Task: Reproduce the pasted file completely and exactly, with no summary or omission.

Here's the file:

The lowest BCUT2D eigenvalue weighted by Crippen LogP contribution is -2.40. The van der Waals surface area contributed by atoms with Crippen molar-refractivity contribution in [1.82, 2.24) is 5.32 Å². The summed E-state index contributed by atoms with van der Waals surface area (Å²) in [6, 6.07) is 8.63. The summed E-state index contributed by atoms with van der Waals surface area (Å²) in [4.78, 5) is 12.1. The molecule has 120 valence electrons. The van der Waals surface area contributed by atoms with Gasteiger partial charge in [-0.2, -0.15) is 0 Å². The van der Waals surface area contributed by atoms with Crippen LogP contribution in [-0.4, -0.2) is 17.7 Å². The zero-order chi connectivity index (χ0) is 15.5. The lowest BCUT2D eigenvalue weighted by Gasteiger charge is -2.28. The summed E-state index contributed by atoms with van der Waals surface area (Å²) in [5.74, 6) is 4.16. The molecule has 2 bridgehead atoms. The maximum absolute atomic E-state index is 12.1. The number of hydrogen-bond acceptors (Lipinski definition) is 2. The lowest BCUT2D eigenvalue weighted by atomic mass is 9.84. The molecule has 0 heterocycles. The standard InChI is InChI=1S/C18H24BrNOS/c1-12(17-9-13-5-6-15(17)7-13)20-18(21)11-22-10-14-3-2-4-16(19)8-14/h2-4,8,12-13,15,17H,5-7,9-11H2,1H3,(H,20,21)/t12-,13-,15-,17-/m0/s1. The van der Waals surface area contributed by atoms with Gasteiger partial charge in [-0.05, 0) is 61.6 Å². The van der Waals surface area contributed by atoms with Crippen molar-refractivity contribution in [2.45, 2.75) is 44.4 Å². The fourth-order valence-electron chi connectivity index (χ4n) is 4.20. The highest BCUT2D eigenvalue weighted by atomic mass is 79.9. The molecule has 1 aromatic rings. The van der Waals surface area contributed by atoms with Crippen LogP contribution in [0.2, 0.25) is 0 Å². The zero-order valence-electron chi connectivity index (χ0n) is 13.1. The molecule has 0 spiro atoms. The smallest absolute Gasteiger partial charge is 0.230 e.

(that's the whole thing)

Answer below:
The lowest BCUT2D eigenvalue weighted by Crippen LogP contribution is -2.40. The van der Waals surface area contributed by atoms with Crippen molar-refractivity contribution in [1.82, 2.24) is 5.32 Å². The summed E-state index contributed by atoms with van der Waals surface area (Å²) in [6, 6.07) is 8.63. The summed E-state index contributed by atoms with van der Waals surface area (Å²) in [4.78, 5) is 12.1. The molecule has 120 valence electrons. The van der Waals surface area contributed by atoms with Gasteiger partial charge in [-0.2, -0.15) is 0 Å². The van der Waals surface area contributed by atoms with Crippen LogP contribution in [-0.4, -0.2) is 17.7 Å². The zero-order chi connectivity index (χ0) is 15.5. The lowest BCUT2D eigenvalue weighted by Gasteiger charge is -2.28. The summed E-state index contributed by atoms with van der Waals surface area (Å²) in [5.74, 6) is 4.16. The molecule has 2 bridgehead atoms. The maximum absolute atomic E-state index is 12.1. The number of hydrogen-bond acceptors (Lipinski definition) is 2. The lowest BCUT2D eigenvalue weighted by atomic mass is 9.84. The molecule has 0 heterocycles. The standard InChI is InChI=1S/C18H24BrNOS/c1-12(17-9-13-5-6-15(17)7-13)20-18(21)11-22-10-14-3-2-4-16(19)8-14/h2-4,8,12-13,15,17H,5-7,9-11H2,1H3,(H,20,21)/t12-,13-,15-,17-/m0/s1. The van der Waals surface area contributed by atoms with Gasteiger partial charge in [-0.05, 0) is 61.6 Å². The van der Waals surface area contributed by atoms with Crippen molar-refractivity contribution in [2.45, 2.75) is 44.4 Å². The fourth-order valence-electron chi connectivity index (χ4n) is 4.20. The highest BCUT2D eigenvalue weighted by atomic mass is 79.9. The molecule has 1 aromatic rings. The van der Waals surface area contributed by atoms with Crippen LogP contribution in [0.2, 0.25) is 0 Å². The zero-order valence-electron chi connectivity index (χ0n) is 13.1. The molecule has 0 spiro atoms. The smallest absolute Gasteiger partial charge is 0.230 e.